Pasteis de nata paradise – Casa das Natas at The Troyeville

22 May 2024
You might know about the legendary reputation of The Troyeville for its Portuguese cuisine, its delicious peri-peri prawns or chicken, beef espetada, or lip-smacking calamari and sardines. But if you haven't visited in a while, you might have missed the fact that it's also the home of excellent pasteis de nata, those mouthwatering traditional Portuguese custard pastries. 

In fact, this is where the flagship of the brand Casa das Natas, which has permanent homes in Rosebank and Sandton, was born. 

Pastel de nata (pasteis de nata for the plural) is iconic in Lisbon, where the most famous brand Belem attracts queues of hundreds of people each day for these freshly baked treats. 

The smells wafting from the fabrica (factory) in the back at Casa das Natas are the first indication of the pastry selection lining the bakery's counters. Beautifully baked to reveal a crisp, layered puff pastry shell and delicate custard filling with a caramelised top, these are not your average natas.
Beautiful layers of puff pastry made at the Casa das Natas bakery at The Troyeville. Photo:  Winifred Harms

The brainchild of co-owner and managing director of The Troyeville, Raul Lima, and his partners Fernando Duarte and Robbie Brozin of Nando’s founding fame, Casa das Natas was founded in 2021, as part of the regeneration of what was then The Troyeville Hotel. 

“[We wanted to] reinstate the iconic premises that would bring people back, because there is a lot of history around here,” Lima says over an espresso from the Casa das Natas counter. In setting out to revive the landmark first opened in the 1930s, the intention was to draw people back to the area and invest in the community at large.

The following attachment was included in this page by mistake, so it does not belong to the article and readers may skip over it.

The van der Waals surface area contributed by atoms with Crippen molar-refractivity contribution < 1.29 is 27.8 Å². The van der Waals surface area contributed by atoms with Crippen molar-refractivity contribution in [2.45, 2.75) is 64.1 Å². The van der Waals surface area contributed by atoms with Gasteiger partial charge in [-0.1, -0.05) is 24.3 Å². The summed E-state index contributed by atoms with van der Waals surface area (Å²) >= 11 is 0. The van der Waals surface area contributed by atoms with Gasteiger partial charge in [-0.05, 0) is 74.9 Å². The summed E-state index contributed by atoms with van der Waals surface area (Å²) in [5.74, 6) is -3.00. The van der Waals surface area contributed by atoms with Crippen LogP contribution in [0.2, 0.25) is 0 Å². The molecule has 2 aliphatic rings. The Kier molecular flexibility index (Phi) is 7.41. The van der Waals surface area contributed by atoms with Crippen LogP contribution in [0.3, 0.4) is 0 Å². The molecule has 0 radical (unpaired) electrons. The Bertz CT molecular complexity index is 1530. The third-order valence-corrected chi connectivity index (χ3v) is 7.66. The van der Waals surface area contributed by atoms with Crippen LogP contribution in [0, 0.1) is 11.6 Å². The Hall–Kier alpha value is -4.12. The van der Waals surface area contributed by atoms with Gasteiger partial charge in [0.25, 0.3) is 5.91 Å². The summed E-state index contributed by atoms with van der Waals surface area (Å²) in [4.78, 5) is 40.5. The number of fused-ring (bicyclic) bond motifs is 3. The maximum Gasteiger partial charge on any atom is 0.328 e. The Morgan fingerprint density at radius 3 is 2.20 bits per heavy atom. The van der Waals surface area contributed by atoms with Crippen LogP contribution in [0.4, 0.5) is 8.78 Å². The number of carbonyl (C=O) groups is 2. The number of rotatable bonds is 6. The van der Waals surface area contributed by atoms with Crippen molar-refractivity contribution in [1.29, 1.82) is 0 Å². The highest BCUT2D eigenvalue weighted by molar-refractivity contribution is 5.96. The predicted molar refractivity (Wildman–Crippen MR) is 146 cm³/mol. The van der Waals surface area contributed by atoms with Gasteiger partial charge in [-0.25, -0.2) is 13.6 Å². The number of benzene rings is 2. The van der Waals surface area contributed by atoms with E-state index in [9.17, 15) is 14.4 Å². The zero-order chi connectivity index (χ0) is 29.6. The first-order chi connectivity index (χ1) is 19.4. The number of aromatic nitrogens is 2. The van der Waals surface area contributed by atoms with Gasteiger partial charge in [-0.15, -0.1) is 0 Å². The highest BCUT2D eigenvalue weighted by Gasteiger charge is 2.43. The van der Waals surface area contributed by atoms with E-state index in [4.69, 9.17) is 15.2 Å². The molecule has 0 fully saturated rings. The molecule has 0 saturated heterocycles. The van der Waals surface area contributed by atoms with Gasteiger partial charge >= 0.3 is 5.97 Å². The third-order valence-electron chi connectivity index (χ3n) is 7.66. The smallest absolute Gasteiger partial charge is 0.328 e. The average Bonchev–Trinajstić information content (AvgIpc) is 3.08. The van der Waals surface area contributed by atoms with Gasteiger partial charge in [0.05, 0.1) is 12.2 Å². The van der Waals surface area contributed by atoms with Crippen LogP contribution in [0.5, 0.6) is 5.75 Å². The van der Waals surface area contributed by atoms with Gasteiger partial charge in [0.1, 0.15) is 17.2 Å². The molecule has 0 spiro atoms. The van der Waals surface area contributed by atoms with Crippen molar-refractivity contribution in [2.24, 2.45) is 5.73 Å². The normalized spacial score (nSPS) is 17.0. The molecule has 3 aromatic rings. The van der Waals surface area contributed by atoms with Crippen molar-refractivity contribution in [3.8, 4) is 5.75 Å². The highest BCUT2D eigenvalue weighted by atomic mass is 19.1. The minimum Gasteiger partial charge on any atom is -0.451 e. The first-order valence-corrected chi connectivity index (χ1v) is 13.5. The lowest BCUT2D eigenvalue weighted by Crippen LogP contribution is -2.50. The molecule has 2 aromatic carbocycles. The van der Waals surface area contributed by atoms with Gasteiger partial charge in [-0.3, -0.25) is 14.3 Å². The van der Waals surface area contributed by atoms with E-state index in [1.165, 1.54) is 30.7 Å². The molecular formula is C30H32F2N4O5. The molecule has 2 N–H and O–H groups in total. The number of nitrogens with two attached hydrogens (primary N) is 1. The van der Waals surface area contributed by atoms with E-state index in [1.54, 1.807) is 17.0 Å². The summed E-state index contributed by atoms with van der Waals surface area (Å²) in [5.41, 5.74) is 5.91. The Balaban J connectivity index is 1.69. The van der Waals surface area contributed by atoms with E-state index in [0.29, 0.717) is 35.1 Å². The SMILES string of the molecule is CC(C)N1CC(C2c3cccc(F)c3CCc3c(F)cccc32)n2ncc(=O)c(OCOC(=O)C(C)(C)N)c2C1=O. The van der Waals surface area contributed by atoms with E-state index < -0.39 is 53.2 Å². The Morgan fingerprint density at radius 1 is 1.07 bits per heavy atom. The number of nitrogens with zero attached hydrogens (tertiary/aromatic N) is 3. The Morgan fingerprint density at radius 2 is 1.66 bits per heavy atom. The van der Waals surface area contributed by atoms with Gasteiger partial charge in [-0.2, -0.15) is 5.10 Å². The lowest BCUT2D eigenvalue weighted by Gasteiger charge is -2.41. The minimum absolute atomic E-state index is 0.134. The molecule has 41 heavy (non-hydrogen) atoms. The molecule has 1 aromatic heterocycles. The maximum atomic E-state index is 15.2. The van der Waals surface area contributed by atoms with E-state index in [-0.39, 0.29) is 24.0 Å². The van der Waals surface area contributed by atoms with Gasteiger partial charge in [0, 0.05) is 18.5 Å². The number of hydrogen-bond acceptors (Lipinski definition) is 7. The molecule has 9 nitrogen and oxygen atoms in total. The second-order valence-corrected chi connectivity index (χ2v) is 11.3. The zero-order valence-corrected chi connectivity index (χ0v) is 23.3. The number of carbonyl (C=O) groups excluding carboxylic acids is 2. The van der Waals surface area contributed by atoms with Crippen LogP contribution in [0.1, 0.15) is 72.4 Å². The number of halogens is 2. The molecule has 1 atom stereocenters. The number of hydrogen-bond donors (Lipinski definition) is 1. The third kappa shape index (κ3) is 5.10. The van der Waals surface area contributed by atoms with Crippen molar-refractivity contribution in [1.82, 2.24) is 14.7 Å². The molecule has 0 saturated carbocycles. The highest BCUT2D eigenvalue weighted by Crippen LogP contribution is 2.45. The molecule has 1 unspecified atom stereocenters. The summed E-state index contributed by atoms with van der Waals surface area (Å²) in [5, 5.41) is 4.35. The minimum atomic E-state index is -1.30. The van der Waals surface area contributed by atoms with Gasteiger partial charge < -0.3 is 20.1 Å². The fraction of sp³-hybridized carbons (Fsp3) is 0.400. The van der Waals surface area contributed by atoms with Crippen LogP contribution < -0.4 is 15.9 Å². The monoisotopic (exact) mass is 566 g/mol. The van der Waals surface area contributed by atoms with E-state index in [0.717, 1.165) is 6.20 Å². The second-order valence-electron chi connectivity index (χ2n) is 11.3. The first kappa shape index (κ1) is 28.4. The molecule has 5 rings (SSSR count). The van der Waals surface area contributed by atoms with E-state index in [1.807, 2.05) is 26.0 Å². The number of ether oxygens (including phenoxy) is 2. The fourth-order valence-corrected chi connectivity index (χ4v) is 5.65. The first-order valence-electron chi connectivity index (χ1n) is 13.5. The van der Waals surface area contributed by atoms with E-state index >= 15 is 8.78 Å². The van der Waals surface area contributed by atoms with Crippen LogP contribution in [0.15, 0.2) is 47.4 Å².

When thinking of what to do in the space previously occupied by The Troyeville Coffee Shop, the idea was born to do something unique to bring a bit of Portugal to the historically Portuguese-influenced establishment.

“[We wanted to] reinstate the iconic premises that would bring people back, because there is a lot of history around here.”

As such, they set out to find the best recipe. Their search took them to many of the local establishments baking and selling natas around town and eventually they headed to Portugal, where they spent many a day sampling the best on offer in Lisbon.

“I can’t tell you how many natas I ate on a daily basis. I think I ate between 15 and 20 a day visiting all these places. That’s all I did for about three weeks, on two occasions,” Lima confesses.

Their delicious research led them to Juan Bitallia, a young, fifth-generation baker who has won numerous awards in Lisbon for making the best natas. On Lima’s request, Bitallia came to South Africa and spent six months trialling, researching, developing a recipe, and training bakers from scratch. And so Casa das Natas was born. 
Casa das Natas is a great stop for a morning meeting or coffee with a nata or two. Photo: Sanet Oberholzer.

Their first store opened in Sandton City in 2022, when Covid made it seem like a mad person’s persuasion. This was soon followed by stores in Rosebank Mall, Mall of Africa, and Tyger Valley Shopping Centre in Belville, Cape Town. “Who in their right minds, during Covid, had this kind of vision and was brave enough to invest money with this huge amount of uncertainty? And here we are, three 'young' guys in their sixties, reinventing something, trying to bring something new and fresh,” Lima says with a smile.